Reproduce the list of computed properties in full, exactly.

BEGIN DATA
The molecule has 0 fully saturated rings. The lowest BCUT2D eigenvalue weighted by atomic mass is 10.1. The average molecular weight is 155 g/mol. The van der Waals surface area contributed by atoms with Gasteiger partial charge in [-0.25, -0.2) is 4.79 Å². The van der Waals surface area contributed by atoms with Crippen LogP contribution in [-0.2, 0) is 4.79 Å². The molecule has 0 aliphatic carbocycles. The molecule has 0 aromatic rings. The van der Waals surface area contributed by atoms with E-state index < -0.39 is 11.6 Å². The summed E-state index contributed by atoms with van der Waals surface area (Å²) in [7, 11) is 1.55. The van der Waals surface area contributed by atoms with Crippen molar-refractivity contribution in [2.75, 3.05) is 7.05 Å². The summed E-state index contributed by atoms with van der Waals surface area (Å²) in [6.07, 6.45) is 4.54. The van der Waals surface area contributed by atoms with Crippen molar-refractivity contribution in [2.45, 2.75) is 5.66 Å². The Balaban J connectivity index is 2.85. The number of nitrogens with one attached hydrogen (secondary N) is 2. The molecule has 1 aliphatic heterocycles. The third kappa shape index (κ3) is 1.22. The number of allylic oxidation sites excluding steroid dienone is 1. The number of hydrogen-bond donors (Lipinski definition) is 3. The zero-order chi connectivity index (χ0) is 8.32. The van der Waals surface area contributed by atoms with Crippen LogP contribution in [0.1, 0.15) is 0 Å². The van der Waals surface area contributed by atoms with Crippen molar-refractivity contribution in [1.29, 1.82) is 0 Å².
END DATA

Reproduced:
The molecule has 0 fully saturated rings. The lowest BCUT2D eigenvalue weighted by atomic mass is 10.1. The average molecular weight is 155 g/mol. The van der Waals surface area contributed by atoms with Gasteiger partial charge in [-0.25, -0.2) is 4.79 Å². The van der Waals surface area contributed by atoms with Crippen LogP contribution in [-0.2, 0) is 4.79 Å². The molecule has 0 aliphatic carbocycles. The molecule has 0 aromatic rings. The van der Waals surface area contributed by atoms with E-state index < -0.39 is 11.6 Å². The summed E-state index contributed by atoms with van der Waals surface area (Å²) in [7, 11) is 1.55. The van der Waals surface area contributed by atoms with Crippen molar-refractivity contribution in [2.75, 3.05) is 7.05 Å². The summed E-state index contributed by atoms with van der Waals surface area (Å²) in [6.07, 6.45) is 4.54. The van der Waals surface area contributed by atoms with Crippen molar-refractivity contribution in [2.45, 2.75) is 5.66 Å². The Balaban J connectivity index is 2.85. The number of nitrogens with one attached hydrogen (secondary N) is 2. The molecule has 1 aliphatic heterocycles. The third kappa shape index (κ3) is 1.22. The number of allylic oxidation sites excluding steroid dienone is 1. The number of hydrogen-bond donors (Lipinski definition) is 3. The zero-order chi connectivity index (χ0) is 8.32. The van der Waals surface area contributed by atoms with Crippen LogP contribution in [0.1, 0.15) is 0 Å². The van der Waals surface area contributed by atoms with Crippen molar-refractivity contribution in [1.29, 1.82) is 0 Å².